June is Alzheimer’s & Brain Awareness Month -- an opportunity to discuss the fact that Alzheimer’s disease and other dementias are a major public health issue. Pressing considerations of COVID-19 in memory care communities for aging loved ones are more present than ever. This month, we recognize the importance of education and support in providing needs for people living with dementia and their loved ones.
Currently in the US, 35% of all Covid-19 deaths are related to assisted living and nursing home residents and workers. While Alzheimer’s Disease does not increase the risk of a COVID-19 infection, increased age and associated health conditions such as dementia may pose a risk. The collaboration between caregivers, family members, and loved ones is essential in offering additional reminders in taking necessary precautions.
However, these precautions pose particular challenges for those living with Alzheimer’s Disease. In an interview with P&T Community, Angela Olea of Assisted Living Locators CEO, RN commented, “For those with loved ones battling Alzheimer's or other forms of dementia at home during COVID-19, this may be an extremely challenging time.” The reality that many relatives cannot visit their loved ones in an assisted living or in a nursing home has been devastating, as discussed in an NPR interview. The importance of regular updates from workers caring for the patient, along with phone calls or video chats, has been discussed among family members. Promoting brain health during a global pandemic is a challenging but necessary course of action during this time.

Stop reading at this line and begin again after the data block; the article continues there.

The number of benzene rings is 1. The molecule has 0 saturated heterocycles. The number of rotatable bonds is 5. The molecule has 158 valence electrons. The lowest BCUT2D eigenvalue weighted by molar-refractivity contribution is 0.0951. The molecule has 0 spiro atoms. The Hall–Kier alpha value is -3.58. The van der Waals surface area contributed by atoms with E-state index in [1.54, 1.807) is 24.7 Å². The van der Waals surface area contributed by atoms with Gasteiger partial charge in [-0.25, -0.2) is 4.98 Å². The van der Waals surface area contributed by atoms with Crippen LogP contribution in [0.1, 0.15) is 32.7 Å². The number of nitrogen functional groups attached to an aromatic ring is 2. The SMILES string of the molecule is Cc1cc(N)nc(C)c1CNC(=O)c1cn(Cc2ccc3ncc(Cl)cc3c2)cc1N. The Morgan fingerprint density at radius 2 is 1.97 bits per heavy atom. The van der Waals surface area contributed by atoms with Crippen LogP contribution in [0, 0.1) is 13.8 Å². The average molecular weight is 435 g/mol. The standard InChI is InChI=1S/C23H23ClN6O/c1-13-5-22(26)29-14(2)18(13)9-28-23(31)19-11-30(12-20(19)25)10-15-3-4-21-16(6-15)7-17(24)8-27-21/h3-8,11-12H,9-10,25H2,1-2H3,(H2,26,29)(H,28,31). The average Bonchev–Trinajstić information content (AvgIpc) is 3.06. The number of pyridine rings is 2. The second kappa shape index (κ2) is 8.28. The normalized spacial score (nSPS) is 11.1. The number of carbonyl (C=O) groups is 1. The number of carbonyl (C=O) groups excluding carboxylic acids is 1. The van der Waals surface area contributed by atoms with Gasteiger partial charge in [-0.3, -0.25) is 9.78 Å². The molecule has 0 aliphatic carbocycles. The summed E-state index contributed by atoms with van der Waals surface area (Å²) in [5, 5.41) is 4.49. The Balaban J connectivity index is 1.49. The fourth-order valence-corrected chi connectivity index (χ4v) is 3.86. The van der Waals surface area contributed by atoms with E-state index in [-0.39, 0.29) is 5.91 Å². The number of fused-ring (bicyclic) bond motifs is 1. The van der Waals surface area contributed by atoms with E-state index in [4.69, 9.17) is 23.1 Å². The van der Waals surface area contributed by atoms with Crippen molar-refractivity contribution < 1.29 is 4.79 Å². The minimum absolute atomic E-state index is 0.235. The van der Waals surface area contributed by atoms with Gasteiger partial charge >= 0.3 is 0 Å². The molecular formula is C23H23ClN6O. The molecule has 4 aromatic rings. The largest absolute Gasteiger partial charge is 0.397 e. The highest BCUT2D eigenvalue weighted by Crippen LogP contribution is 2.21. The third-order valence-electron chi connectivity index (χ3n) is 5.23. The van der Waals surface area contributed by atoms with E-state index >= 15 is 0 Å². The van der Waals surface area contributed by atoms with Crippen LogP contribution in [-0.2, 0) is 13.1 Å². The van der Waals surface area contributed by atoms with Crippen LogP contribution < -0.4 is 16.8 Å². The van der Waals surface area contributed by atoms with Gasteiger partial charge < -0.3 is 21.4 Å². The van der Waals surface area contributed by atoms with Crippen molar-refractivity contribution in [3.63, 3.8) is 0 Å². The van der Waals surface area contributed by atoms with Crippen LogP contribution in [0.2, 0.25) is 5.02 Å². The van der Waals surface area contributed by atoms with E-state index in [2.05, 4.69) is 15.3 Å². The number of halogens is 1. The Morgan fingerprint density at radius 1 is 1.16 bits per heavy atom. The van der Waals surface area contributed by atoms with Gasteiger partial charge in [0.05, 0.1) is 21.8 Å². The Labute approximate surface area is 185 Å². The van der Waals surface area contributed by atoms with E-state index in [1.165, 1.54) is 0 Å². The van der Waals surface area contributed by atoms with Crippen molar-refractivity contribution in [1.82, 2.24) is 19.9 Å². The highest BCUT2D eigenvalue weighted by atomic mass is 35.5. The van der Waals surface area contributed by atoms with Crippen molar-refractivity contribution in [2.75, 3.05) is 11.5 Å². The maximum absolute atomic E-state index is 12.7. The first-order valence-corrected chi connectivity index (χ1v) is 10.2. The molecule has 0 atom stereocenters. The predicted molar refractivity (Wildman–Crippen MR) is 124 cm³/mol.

The Covid-19 outbreak has shown a huge need in proactive prevention rather than reactive measures. Our systems of predicting early stage agitation can improve testing, contact tracing, and proactive preparedness at a very early stage. EIS is joining advocates, volunteers, health professionals, caregivers, and family members to wear purple and fight Alzheimer’s disease this June.